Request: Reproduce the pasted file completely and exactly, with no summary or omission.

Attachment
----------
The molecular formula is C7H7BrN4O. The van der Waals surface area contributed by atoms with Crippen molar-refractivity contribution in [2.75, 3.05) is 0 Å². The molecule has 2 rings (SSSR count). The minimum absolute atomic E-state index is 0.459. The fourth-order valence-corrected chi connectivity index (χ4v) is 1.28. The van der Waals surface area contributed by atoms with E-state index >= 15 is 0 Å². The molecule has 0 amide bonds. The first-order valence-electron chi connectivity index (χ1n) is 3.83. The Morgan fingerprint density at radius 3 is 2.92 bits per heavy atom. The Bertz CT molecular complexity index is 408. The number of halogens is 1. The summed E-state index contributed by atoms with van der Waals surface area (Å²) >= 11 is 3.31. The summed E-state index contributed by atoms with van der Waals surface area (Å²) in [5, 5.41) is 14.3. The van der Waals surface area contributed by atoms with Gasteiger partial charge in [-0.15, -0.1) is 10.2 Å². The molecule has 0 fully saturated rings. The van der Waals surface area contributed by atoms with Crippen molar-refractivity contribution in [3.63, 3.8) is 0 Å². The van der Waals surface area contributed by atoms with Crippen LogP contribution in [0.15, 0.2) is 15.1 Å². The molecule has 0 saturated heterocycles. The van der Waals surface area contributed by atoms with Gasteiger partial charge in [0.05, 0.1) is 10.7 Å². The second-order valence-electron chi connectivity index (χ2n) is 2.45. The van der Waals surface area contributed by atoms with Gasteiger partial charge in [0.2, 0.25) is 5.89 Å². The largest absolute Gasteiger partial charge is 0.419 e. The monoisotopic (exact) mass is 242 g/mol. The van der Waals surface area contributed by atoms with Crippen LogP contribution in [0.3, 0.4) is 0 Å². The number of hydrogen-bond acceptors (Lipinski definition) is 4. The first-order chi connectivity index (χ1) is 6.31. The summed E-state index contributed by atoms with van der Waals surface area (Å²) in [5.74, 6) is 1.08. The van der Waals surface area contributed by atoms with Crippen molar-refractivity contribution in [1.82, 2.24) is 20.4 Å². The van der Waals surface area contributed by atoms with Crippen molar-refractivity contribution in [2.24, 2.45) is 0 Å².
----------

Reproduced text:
The molecular formula is C7H7BrN4O. The van der Waals surface area contributed by atoms with Crippen molar-refractivity contribution in [2.75, 3.05) is 0 Å². The molecule has 2 rings (SSSR count). The minimum absolute atomic E-state index is 0.459. The fourth-order valence-corrected chi connectivity index (χ4v) is 1.28. The van der Waals surface area contributed by atoms with E-state index >= 15 is 0 Å². The molecule has 0 amide bonds. The first-order valence-electron chi connectivity index (χ1n) is 3.83. The Morgan fingerprint density at radius 3 is 2.92 bits per heavy atom. The Bertz CT molecular complexity index is 408. The number of halogens is 1. The summed E-state index contributed by atoms with van der Waals surface area (Å²) >= 11 is 3.31. The summed E-state index contributed by atoms with van der Waals surface area (Å²) in [5, 5.41) is 14.3. The van der Waals surface area contributed by atoms with Gasteiger partial charge in [-0.15, -0.1) is 10.2 Å². The molecule has 0 fully saturated rings. The van der Waals surface area contributed by atoms with Crippen molar-refractivity contribution in [3.63, 3.8) is 0 Å². The van der Waals surface area contributed by atoms with Crippen LogP contribution in [0.15, 0.2) is 15.1 Å². The molecule has 0 saturated heterocycles. The van der Waals surface area contributed by atoms with Gasteiger partial charge in [0.05, 0.1) is 10.7 Å². The second-order valence-electron chi connectivity index (χ2n) is 2.45. The van der Waals surface area contributed by atoms with Gasteiger partial charge in [0.2, 0.25) is 5.89 Å². The largest absolute Gasteiger partial charge is 0.419 e. The monoisotopic (exact) mass is 242 g/mol. The van der Waals surface area contributed by atoms with Crippen LogP contribution in [0.3, 0.4) is 0 Å². The number of hydrogen-bond acceptors (Lipinski definition) is 4. The first-order chi connectivity index (χ1) is 6.31. The summed E-state index contributed by atoms with van der Waals surface area (Å²) in [5.74, 6) is 1.08. The van der Waals surface area contributed by atoms with Crippen molar-refractivity contribution in [1.82, 2.24) is 20.4 Å². The van der Waals surface area contributed by atoms with Crippen molar-refractivity contribution in [2.24, 2.45) is 0 Å².